Not long ago, I visited Grgich Hills Estate, a Biodynamic® vineyard nestled in the middle of California’s beautiful Napa Valley. The sun was bright, the air was crisp, and the mustard flowers were in bloom, covering the hills in bright yellow. I listened as our guide, Natalie, told us how Biodynamic® wines are thought to have a strong sense of terroir, meaning they are reflective of the conditions and characteristics of the land where the grapes are grown. As I sampled a glass of Chardonnay, I could almost imagine that I tasted the minerals in the soil, the wind that blew through the valley and the rainwater that helped grow the grapes. For me, knowing where our ingredients come from is beautiful — and powerful. And I think this is as true for the ingredients in our skin care as it is for those in the food we eat and the wine we drink.
Weleda’s connection to Biodynamics®, a holistic practice that treats the farm as a living organism, is deep-rooted and goes back 90 years — to the company’s founding. Weleda co-founder, Austrian scientist-philosopher Dr. Rudolf Steiner, developed the principles of Biodynamics® after a lifetime of research. Today, Weleda operates the largest Biodynamic® plant garden in Europe and uses the method to grow many of the ingredients used in its natural skin- and body-care products. Like organic farming, Biodynamics® shuns the use of pesticides, herbicides and synthetic fertilizers, but it goes one step beyond organic to work with the rhythms of the earth and the cosmos to create a healthy, balanced ecosystem.
Here, Ken Morris, communications manager at Grgich Hills, shares more information on how the vineyard uses Biodynamics® to grow their award-winning wines.
» Why did Grgich Hills decide to utilize Biodynamics® in its vineyards?
In 2000 we began farming all of our vineyards organically. In 2002, Ivo Jeramaz, our vice president of vineyards and production, attended a lecture by Nicolas Joly — the most influential Biodynamic® winegrower and the owner of the renowned Loire Valley winery Coulée de Serrant — and he was immediately attracted to Biodynamics®. Coincidentally, in 2003 we had reached a crisis: the Cabernet Sauvignon vines in our Yountville Vineyard, which had been planted in 1959, were suffering from red leaf virus and experts told us to pull them out. Looking to save these old vines, we tried Biodynamic® farming and they immediately responded; the vines’ new health allowed the grapes to reach full physiological ripeness, resulting in richer fruit flavors in the wine. Based on that experience, we began switching all of our vineyards to Biodynamic®, and by 2006, all 366 acres had been converted and certified.
» How do you nourish and build the soil?
While organic farming also uses compost for fertilization, Biodynamics® uses small quantities of natural preparations to enliven the soil. Each of these preparations is diluted and then activated by a special stirring process known as “dynamization.” These minute amounts of natural preparations introduce microbial life and nutrients into the soil and that life reproduces throughout the vineyard.
» Balance is an important principle in Biodynamics®. How do you achieve balance in the vineyard?
In a Biodynamic® environment, there is a healthy balance of animals, plants and minerals. As a way of adding biodiversity and attracting beneficial insects, we raise bees and chickens and plant gardens and a variety of shrubs, such as rosemary, lavender and sage, as well as trees like apple, pear, cherry, hazelnut, elm and alder. We plant a variety of cover crops like legumes and grasses that prevent erosion and break up compacted soil, and when we chop and plow these plants into the ground, they release nitrogen and add organic matter to the soil. We keep the rodent population under control by placing owl boxes and hawk perches in the vineyards to attract birds of prey.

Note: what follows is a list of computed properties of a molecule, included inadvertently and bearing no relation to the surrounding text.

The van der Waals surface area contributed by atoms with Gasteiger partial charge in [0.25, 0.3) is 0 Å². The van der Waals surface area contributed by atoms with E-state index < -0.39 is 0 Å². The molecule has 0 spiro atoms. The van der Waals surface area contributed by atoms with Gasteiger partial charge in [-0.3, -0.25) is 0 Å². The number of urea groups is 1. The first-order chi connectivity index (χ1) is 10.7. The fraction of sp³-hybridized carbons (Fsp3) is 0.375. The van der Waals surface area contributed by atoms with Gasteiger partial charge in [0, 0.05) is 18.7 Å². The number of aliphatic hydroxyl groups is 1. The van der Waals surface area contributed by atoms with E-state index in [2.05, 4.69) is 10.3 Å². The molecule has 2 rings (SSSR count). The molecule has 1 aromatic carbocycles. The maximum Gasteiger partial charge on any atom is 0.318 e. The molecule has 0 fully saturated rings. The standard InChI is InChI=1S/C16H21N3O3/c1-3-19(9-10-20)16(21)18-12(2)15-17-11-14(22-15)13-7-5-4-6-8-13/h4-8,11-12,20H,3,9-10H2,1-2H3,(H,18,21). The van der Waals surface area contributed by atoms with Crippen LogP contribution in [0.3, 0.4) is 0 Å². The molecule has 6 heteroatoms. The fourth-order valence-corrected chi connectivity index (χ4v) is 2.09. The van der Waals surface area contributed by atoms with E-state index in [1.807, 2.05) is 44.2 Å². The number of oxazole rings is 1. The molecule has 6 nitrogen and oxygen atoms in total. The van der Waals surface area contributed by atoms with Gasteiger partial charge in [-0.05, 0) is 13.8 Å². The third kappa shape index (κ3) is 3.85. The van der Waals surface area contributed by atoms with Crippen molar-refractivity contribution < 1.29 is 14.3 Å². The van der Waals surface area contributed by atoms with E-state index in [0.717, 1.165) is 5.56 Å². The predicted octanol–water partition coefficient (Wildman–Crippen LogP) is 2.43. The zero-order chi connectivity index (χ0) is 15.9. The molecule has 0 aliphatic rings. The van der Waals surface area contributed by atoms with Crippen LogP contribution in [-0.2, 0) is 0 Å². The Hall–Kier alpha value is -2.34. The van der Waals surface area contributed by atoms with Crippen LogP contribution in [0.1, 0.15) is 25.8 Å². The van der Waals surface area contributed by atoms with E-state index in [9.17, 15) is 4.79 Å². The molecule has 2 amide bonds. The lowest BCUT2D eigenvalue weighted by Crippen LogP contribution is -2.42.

» How do you control pests and diseases?
Pests and diseases are a natural part of the agricultural cycle. We can never hope to eradicate them entirely, nor is that best for the long-term health of the earth. Rather, we try to minimize their effect on the vine by having a healthy vineyard. Much like homeopathic medicine, we work to have the vine heal itself rather than treat the symptoms. Our biodynamically-farmed vines are like a healthy person with a strong immune system. That person will occasionally get a cold but will be able to easily withstand it and quickly recover, while a person whose defenses are weak could have a difficult time recovering.
Also, nature has a way of attacking that which is not natural — if an artificial element is introduced into an ecosystem and throws it out of balance, natural defenses will swarm to attack it. With the vine and soil in balance, and with beneficial microbial life in the soil to counteract any malicious bacteria, the vineyard’s ecosystem can thrive in harmony.
By attuning ourselves to the natural rhythms of the vine, we’re able to anticipate and prevent problems as well. For example, we’ve noticed that mildew and mold have a tendency to appear shortly after a full moon — the lunar effect pulls moisture into the atmosphere. We now spray our horsetail tea preparation, along with sulfur (which is permitted in Biodynamics®), just before the full moon. As a result, we have seen a dramatic reduction in mold and mildew.
» What affect do you think Biodynamics® has had on the taste of the wines?
Our grapes are authentic and distinctive, and they display a better balance between sugar, acid, flavors and tannins. With Biodynamic® farming, we can maintain healthy vineyards that will be productive until they reach 80 to 100 years old. These healthy vines produce full-bodied, elegant wines with pure flavors, intense concentration and a pronounced sense of place. -Carrie Ruehlman